Gambling and boozing in downtown Las Vegas is history.
The National Register of Historic Places recently listed the El Cortez, a Fremont Street property with a facade largely unchanged since opening day in 1941.
“We are pleased that such a beloved and well-tended icon has been given this national recognition,” said Rebecca Palmer, acting Nevada state historic preservation officer, in announcing the listing.
There are 50 Clark County places on the registry, according to the Nevada State Historic Preservation Office. The list includes the Boulder Dam Hotel in Boulder City and the Fifth Street School and the site of the former Moulin Rouge in Las Vegas.
Other long-lasting local casino properties include the Golden Gate, which is in a building that opened as Las Vegas’ first hotel in 1906, and Railroad Pass in Henderson, which opened in 1931. Neither is listed on the national register.
The Riverside and El Cortez hotels in Reno are on the national register, but neither has an active casino. Virgina City, which has gambling, is on the register, but it is listed as a historic district, not for any specific casino.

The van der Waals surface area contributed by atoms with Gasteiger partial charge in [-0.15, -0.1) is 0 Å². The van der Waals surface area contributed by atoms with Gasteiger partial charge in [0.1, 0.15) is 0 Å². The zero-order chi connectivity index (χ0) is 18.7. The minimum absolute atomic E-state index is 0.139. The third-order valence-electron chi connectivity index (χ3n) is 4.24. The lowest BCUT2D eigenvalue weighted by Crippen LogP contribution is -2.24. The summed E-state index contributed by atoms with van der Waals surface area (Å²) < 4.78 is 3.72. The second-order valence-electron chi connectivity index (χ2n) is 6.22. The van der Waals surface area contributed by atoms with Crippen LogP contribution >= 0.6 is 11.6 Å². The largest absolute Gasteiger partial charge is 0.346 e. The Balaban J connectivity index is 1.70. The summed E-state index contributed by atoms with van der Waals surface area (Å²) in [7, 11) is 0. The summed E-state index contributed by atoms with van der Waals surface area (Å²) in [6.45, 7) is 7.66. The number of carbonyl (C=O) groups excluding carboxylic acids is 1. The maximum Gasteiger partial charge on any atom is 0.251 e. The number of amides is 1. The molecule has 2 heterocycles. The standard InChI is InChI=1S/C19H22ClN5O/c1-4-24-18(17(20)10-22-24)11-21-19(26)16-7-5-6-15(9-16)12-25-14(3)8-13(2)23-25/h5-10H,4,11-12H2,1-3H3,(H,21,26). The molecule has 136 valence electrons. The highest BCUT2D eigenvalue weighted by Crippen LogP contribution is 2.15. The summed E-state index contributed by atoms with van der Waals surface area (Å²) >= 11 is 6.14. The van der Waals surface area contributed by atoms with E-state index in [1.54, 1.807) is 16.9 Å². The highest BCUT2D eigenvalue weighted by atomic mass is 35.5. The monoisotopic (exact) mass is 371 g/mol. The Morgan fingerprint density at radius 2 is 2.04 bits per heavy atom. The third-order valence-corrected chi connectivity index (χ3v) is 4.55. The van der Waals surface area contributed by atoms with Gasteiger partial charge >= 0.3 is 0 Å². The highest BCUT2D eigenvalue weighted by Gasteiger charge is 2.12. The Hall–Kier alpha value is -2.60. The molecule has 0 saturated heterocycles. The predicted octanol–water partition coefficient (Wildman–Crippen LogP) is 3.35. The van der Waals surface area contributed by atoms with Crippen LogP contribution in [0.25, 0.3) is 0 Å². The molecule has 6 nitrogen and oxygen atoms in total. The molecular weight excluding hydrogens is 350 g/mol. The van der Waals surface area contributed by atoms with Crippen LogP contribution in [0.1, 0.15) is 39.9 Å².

Operators of the hotel made an application for the register last fall. It needed approvals at the state, local and national levels and was added to the register Feb. 13.
The application was based mostly on the fact the El Cortez facade on Fremont and Sixth streets has barely changed since 1941.
The El Cortez architecture is considered significant because it is an example of a Spanish Colonial Revival style with a Western flair, which was popular in the Western United States around the time of World War II.
The El Cortez’s distinctive rooftop neon sign was added in 1952, parking garages arrived in 1970 and 1976, and a 15-story hotel tower was finished in 1984, according to the application.
Alexandra Epstein, executive vice president of the El Cortez, said the hotel plans to recognize the designation so visitors can learn about the history of the property.